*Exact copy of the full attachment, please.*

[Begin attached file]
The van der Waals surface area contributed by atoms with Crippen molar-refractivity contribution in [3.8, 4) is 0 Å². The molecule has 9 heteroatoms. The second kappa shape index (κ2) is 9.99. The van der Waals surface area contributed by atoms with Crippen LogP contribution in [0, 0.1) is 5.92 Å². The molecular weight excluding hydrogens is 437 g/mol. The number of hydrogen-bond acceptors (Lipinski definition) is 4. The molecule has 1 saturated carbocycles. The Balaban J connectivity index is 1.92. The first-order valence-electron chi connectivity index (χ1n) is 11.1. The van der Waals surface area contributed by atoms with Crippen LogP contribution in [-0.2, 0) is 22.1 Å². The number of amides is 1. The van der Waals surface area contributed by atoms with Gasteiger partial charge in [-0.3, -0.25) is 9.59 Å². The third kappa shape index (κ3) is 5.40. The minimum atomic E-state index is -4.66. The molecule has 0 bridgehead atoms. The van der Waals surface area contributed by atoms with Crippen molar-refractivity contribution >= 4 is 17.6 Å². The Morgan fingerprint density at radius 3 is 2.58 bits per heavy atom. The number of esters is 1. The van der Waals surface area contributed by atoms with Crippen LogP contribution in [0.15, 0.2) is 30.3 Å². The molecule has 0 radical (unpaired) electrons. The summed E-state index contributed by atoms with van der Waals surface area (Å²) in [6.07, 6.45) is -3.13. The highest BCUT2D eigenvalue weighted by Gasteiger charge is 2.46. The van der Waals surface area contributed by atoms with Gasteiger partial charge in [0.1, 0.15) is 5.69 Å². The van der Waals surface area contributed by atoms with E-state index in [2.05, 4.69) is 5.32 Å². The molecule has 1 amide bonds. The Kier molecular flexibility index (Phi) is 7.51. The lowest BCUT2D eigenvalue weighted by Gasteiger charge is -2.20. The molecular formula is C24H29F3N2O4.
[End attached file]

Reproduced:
The van der Waals surface area contributed by atoms with Crippen molar-refractivity contribution in [3.8, 4) is 0 Å². The molecule has 9 heteroatoms. The second kappa shape index (κ2) is 9.99. The van der Waals surface area contributed by atoms with Crippen LogP contribution in [0, 0.1) is 5.92 Å². The molecular weight excluding hydrogens is 437 g/mol. The number of hydrogen-bond acceptors (Lipinski definition) is 4. The molecule has 1 saturated carbocycles. The Balaban J connectivity index is 1.92. The first-order valence-electron chi connectivity index (χ1n) is 11.1. The van der Waals surface area contributed by atoms with Crippen LogP contribution in [-0.2, 0) is 22.1 Å². The number of amides is 1. The van der Waals surface area contributed by atoms with Gasteiger partial charge in [-0.3, -0.25) is 9.59 Å². The third kappa shape index (κ3) is 5.40. The minimum atomic E-state index is -4.66. The molecule has 0 bridgehead atoms. The van der Waals surface area contributed by atoms with Crippen molar-refractivity contribution >= 4 is 17.6 Å². The Morgan fingerprint density at radius 3 is 2.58 bits per heavy atom. The number of esters is 1. The van der Waals surface area contributed by atoms with Crippen LogP contribution in [0.15, 0.2) is 30.3 Å². The molecule has 0 radical (unpaired) electrons. The summed E-state index contributed by atoms with van der Waals surface area (Å²) in [6.07, 6.45) is -3.13. The highest BCUT2D eigenvalue weighted by Gasteiger charge is 2.46. The van der Waals surface area contributed by atoms with Gasteiger partial charge in [0.1, 0.15) is 5.69 Å². The van der Waals surface area contributed by atoms with E-state index in [2.05, 4.69) is 5.32 Å². The molecule has 1 amide bonds. The Kier molecular flexibility index (Phi) is 7.51. The lowest BCUT2D eigenvalue weighted by Gasteiger charge is -2.20. The molecular formula is C24H29F3N2O4.